The bar-girls invited one of the customers (he must have spent a fortune buying ladies drinks or little people drinks, in order to get that honour), to officiate the match. And handed him a whistle, when what he actually needed was a crash-course in boxing rules. And with one blow of his whistle, he started off the women’s boxing bout.
If you thought these girls were going to be coy about this whole boxing thing you are wrong, my friend! They went hard!
The girls acted tough, and punched rough. But the soft, large gloves ensured that there was no damage. In fact, both the boxers were expending more energy trying to punch with those oversized things, than actually receiving any strong punches. 3 short rounds went on, with the cheering and the beer-enabled shouting from the crowd, which now included many female tourists. After the 3rd round, the referee (who did the entire officiating with a pint of San Miguel still intact in his hand), declared the winner. Red had won. And Blue retaliated by kicking in the groin of the referee, albeit slowly. After all, this was all a show, and a real kick would have put a lot of seriousness onto the ring.
A 15 minute break went by, so that more ladies drinks and more little people drinks could be ordered. My friends were already ordering their 4th little person drink. I simply sighed. Tourists! It was now time for the main event of the day. The two boxers were introduced one after the other. I can’t remember both the names, but one of them was nicknamed ‘the mad dog’. It’s a totally different story that when he came out to the ring, he looked more like a cute Chihuahua. But he kept cursing his opponent in Tagalog, all in a show of mock anger. An official was again selected from the crowd. And then the fight began.
Mad dog and the other guy first squared off against each other. A lot of looks were engaged, and words were thrown
Mad dog and the other guy went for each other, in all mock glory. Wild punches hit the air, and frantic kicks hit the ropes. But neither hit each other of them properly. They kept rolling on the mat for some reason, trying to take off each other’s shorts. Because it was obvious that this would not be possible with the heavy gloves they wore, the ring girls started helping them out. Every once in a while, one of them would pull down the shorts of any of the boxers (they did wear underwear, in case you are wondering). I have to mention that the scene was more tragic than comic, and I did feel quite bad for them at some point. They were being treated like objects of entertainment, although they seemed to laugh about it throughout.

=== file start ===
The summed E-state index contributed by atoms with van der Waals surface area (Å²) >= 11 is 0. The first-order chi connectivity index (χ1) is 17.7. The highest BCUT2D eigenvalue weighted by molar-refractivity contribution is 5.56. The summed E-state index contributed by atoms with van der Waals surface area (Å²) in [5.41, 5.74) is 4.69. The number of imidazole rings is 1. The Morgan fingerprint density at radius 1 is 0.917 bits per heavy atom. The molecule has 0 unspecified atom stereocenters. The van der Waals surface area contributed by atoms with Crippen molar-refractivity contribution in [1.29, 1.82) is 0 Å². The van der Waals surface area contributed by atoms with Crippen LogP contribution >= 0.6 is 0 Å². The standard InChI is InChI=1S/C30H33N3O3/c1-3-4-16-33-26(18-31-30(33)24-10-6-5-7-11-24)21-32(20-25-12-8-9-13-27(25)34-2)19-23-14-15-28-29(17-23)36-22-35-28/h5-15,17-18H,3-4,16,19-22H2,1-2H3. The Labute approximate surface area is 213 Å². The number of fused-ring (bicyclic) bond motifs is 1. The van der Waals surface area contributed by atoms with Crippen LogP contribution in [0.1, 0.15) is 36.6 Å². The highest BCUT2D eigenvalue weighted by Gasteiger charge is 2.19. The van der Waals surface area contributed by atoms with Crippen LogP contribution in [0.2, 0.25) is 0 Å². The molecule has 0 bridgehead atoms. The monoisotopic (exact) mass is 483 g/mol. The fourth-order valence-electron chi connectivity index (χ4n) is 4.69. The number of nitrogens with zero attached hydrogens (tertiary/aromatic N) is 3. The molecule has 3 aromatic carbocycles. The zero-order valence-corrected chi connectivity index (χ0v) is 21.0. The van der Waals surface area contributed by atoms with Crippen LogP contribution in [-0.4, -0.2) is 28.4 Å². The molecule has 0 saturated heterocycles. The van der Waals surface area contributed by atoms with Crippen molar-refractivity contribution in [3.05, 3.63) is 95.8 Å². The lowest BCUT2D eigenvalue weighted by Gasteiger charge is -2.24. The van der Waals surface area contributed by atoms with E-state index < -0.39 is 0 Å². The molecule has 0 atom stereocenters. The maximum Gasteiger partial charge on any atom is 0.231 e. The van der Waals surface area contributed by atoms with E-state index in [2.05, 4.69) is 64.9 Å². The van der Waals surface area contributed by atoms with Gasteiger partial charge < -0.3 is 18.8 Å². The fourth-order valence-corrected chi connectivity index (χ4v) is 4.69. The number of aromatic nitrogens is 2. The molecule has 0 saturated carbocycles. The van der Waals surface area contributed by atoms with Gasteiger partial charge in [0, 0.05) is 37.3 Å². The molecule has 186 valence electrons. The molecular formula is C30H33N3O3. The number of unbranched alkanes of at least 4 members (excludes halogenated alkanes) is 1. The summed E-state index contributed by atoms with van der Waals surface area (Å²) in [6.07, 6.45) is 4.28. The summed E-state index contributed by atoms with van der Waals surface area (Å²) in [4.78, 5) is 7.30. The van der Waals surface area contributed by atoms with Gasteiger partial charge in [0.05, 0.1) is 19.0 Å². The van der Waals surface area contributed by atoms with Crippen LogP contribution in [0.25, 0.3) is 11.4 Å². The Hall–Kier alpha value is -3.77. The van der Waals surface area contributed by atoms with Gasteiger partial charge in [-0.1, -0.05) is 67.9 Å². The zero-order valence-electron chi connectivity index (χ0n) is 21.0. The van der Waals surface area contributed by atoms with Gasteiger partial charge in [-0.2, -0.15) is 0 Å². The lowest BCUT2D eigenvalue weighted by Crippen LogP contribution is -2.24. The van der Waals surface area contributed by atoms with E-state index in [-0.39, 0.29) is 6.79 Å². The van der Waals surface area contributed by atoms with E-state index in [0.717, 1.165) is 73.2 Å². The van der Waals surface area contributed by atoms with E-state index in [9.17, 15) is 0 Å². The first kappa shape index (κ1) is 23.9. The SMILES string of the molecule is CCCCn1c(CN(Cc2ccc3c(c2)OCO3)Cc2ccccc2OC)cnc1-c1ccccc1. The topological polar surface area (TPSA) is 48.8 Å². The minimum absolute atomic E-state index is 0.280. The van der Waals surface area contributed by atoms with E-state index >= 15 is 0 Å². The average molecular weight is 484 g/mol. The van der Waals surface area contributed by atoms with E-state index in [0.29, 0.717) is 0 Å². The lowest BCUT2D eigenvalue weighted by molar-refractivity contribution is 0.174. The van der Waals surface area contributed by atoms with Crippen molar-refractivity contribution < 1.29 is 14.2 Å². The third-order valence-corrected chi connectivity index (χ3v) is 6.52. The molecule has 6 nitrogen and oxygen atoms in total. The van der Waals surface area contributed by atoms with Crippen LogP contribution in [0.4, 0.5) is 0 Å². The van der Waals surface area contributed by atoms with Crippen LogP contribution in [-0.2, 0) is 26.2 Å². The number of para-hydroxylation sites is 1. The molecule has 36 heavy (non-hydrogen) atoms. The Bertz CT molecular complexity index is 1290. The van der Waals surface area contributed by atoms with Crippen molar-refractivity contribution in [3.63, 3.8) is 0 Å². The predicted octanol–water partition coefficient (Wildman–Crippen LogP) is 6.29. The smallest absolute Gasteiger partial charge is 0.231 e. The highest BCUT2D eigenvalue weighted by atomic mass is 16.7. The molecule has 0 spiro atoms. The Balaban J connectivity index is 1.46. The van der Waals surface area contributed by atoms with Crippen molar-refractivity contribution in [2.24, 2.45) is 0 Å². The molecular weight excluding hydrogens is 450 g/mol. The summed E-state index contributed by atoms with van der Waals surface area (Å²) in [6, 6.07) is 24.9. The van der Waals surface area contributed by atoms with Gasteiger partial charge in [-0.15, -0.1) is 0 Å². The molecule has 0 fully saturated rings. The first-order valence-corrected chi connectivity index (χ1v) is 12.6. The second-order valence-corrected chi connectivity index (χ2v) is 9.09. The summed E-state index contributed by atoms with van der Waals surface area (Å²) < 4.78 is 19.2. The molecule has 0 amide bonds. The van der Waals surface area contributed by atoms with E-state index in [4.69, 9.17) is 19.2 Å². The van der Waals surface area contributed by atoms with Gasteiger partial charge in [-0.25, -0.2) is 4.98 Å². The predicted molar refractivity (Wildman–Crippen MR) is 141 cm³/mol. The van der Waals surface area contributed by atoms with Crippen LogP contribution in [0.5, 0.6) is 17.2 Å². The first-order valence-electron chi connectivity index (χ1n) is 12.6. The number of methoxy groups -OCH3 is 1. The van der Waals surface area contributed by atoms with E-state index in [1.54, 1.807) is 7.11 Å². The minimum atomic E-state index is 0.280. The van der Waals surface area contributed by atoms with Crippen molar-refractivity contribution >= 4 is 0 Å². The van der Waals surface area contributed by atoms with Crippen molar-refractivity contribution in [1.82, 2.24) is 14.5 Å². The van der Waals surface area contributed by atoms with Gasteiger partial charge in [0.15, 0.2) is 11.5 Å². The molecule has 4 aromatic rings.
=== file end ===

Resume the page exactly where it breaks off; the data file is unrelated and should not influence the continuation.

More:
In their own little boxing ring, these little people believed that they were rock stars. And they carried themselves like rock stars.
Editor’s Note: If you liked this article, then do check out more amusing Travel Insights from us here.
About the Author
Abhi is a travel-blogger, who dreams of abstaining completely from a corporate life, and has decided to immerse himself in travels, photography, occasional periods of bankruptcy, and copious amounts of insanity. He has been to 75 countries, and hopes to become the youngest Indian to visit every single country in the world. When he is not planning his next trip, he blogs about his travels at https://iamnothome.net and is seen posting cat-photos on Facebook, Instagram and twitter.